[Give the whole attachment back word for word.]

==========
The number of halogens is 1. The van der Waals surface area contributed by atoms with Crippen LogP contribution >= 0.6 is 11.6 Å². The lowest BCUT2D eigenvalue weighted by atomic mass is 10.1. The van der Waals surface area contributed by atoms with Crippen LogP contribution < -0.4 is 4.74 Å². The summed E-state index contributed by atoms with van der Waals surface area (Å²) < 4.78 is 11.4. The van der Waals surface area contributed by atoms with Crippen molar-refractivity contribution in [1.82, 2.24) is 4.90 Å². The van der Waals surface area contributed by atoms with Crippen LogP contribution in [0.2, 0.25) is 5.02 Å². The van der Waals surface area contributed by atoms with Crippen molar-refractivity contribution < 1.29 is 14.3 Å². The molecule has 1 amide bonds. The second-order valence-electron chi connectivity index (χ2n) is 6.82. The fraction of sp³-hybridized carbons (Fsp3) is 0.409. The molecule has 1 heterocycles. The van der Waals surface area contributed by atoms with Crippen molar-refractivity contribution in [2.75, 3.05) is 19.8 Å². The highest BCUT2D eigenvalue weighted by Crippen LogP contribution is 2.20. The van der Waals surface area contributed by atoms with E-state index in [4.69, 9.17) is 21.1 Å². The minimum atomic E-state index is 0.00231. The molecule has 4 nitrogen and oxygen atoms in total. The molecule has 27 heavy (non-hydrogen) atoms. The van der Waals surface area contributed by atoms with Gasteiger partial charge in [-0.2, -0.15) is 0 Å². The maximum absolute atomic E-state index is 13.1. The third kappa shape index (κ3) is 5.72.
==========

The number of halogens is 1. The van der Waals surface area contributed by atoms with Crippen LogP contribution >= 0.6 is 11.6 Å². The lowest BCUT2D eigenvalue weighted by atomic mass is 10.1. The van der Waals surface area contributed by atoms with Crippen LogP contribution < -0.4 is 4.74 Å². The summed E-state index contributed by atoms with van der Waals surface area (Å²) < 4.78 is 11.4. The van der Waals surface area contributed by atoms with Crippen molar-refractivity contribution in [1.82, 2.24) is 4.90 Å². The van der Waals surface area contributed by atoms with Crippen LogP contribution in [0.2, 0.25) is 5.02 Å². The van der Waals surface area contributed by atoms with Crippen molar-refractivity contribution < 1.29 is 14.3 Å². The molecule has 1 amide bonds. The second-order valence-electron chi connectivity index (χ2n) is 6.82. The fraction of sp³-hybridized carbons (Fsp3) is 0.409. The molecule has 1 heterocycles. The van der Waals surface area contributed by atoms with Crippen molar-refractivity contribution in [2.75, 3.05) is 19.8 Å². The highest BCUT2D eigenvalue weighted by Crippen LogP contribution is 2.20. The van der Waals surface area contributed by atoms with E-state index in [4.69, 9.17) is 21.1 Å². The minimum atomic E-state index is 0.00231. The molecule has 4 nitrogen and oxygen atoms in total. The molecule has 27 heavy (non-hydrogen) atoms. The van der Waals surface area contributed by atoms with Gasteiger partial charge in [-0.2, -0.15) is 0 Å². The maximum absolute atomic E-state index is 13.1. The third kappa shape index (κ3) is 5.72.